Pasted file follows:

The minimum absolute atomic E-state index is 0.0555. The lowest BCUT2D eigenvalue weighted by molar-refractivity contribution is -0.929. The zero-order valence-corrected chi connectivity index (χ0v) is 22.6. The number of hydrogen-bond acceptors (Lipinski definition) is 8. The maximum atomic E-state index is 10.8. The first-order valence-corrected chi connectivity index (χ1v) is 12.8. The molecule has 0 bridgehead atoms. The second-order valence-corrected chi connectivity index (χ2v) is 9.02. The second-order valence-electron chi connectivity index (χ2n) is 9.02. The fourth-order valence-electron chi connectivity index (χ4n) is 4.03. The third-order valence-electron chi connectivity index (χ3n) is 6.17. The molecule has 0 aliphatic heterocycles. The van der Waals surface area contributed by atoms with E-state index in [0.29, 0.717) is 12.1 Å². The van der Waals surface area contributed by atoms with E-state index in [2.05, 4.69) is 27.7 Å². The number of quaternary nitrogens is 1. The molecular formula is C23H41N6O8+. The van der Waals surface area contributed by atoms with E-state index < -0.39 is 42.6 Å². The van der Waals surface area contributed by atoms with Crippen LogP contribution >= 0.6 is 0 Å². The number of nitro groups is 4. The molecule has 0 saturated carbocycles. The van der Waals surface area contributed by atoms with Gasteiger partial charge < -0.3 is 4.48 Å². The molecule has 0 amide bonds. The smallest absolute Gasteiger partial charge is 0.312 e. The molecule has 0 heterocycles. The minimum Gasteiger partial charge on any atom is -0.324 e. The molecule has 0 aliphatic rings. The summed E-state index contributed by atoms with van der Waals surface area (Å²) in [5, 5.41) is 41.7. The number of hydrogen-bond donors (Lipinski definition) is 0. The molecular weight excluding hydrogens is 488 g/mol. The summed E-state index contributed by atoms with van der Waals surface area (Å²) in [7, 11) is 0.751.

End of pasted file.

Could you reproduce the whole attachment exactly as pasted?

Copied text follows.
The minimum absolute atomic E-state index is 0.0555. The lowest BCUT2D eigenvalue weighted by molar-refractivity contribution is -0.929. The zero-order valence-corrected chi connectivity index (χ0v) is 22.6. The number of hydrogen-bond acceptors (Lipinski definition) is 8. The maximum atomic E-state index is 10.8. The first-order valence-corrected chi connectivity index (χ1v) is 12.8. The molecule has 0 bridgehead atoms. The second-order valence-corrected chi connectivity index (χ2v) is 9.02. The second-order valence-electron chi connectivity index (χ2n) is 9.02. The fourth-order valence-electron chi connectivity index (χ4n) is 4.03. The third-order valence-electron chi connectivity index (χ3n) is 6.17. The molecule has 0 aliphatic heterocycles. The van der Waals surface area contributed by atoms with E-state index in [0.29, 0.717) is 12.1 Å². The van der Waals surface area contributed by atoms with E-state index in [2.05, 4.69) is 27.7 Å². The number of quaternary nitrogens is 1. The molecular formula is C23H41N6O8+. The van der Waals surface area contributed by atoms with E-state index < -0.39 is 42.6 Å². The van der Waals surface area contributed by atoms with Crippen LogP contribution >= 0.6 is 0 Å². The number of nitro groups is 4. The molecule has 0 saturated carbocycles. The van der Waals surface area contributed by atoms with Gasteiger partial charge < -0.3 is 4.48 Å². The molecule has 0 amide bonds. The smallest absolute Gasteiger partial charge is 0.312 e. The molecule has 0 heterocycles. The minimum Gasteiger partial charge on any atom is -0.324 e. The molecule has 0 aliphatic rings. The summed E-state index contributed by atoms with van der Waals surface area (Å²) in [5, 5.41) is 41.7. The number of hydrogen-bond donors (Lipinski definition) is 0. The molecular weight excluding hydrogens is 488 g/mol. The summed E-state index contributed by atoms with van der Waals surface area (Å²) in [7, 11) is 0.751.